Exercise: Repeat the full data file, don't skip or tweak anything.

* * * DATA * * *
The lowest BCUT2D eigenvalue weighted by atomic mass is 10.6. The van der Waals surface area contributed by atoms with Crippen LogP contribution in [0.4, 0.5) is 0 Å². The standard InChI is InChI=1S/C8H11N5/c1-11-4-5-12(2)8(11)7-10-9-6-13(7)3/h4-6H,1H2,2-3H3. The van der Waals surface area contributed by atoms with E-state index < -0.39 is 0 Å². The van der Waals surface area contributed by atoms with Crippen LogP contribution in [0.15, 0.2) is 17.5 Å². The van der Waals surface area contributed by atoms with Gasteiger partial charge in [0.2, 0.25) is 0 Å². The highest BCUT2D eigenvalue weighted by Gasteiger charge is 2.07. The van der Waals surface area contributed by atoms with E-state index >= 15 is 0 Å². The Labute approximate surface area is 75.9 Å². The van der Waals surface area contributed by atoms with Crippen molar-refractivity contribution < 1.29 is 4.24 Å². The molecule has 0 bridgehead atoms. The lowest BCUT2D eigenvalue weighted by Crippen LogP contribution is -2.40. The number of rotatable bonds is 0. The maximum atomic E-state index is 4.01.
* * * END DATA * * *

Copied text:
The lowest BCUT2D eigenvalue weighted by atomic mass is 10.6. The van der Waals surface area contributed by atoms with Crippen LogP contribution in [0.4, 0.5) is 0 Å². The standard InChI is InChI=1S/C8H11N5/c1-11-4-5-12(2)8(11)7-10-9-6-13(7)3/h4-6H,1H2,2-3H3. The van der Waals surface area contributed by atoms with E-state index < -0.39 is 0 Å². The van der Waals surface area contributed by atoms with Crippen LogP contribution in [0.15, 0.2) is 17.5 Å². The van der Waals surface area contributed by atoms with Gasteiger partial charge in [0.2, 0.25) is 0 Å². The highest BCUT2D eigenvalue weighted by Gasteiger charge is 2.07. The van der Waals surface area contributed by atoms with E-state index >= 15 is 0 Å². The Labute approximate surface area is 75.9 Å². The van der Waals surface area contributed by atoms with Crippen molar-refractivity contribution < 1.29 is 4.24 Å². The molecule has 0 bridgehead atoms. The lowest BCUT2D eigenvalue weighted by Crippen LogP contribution is -2.40. The number of rotatable bonds is 0. The maximum atomic E-state index is 4.01.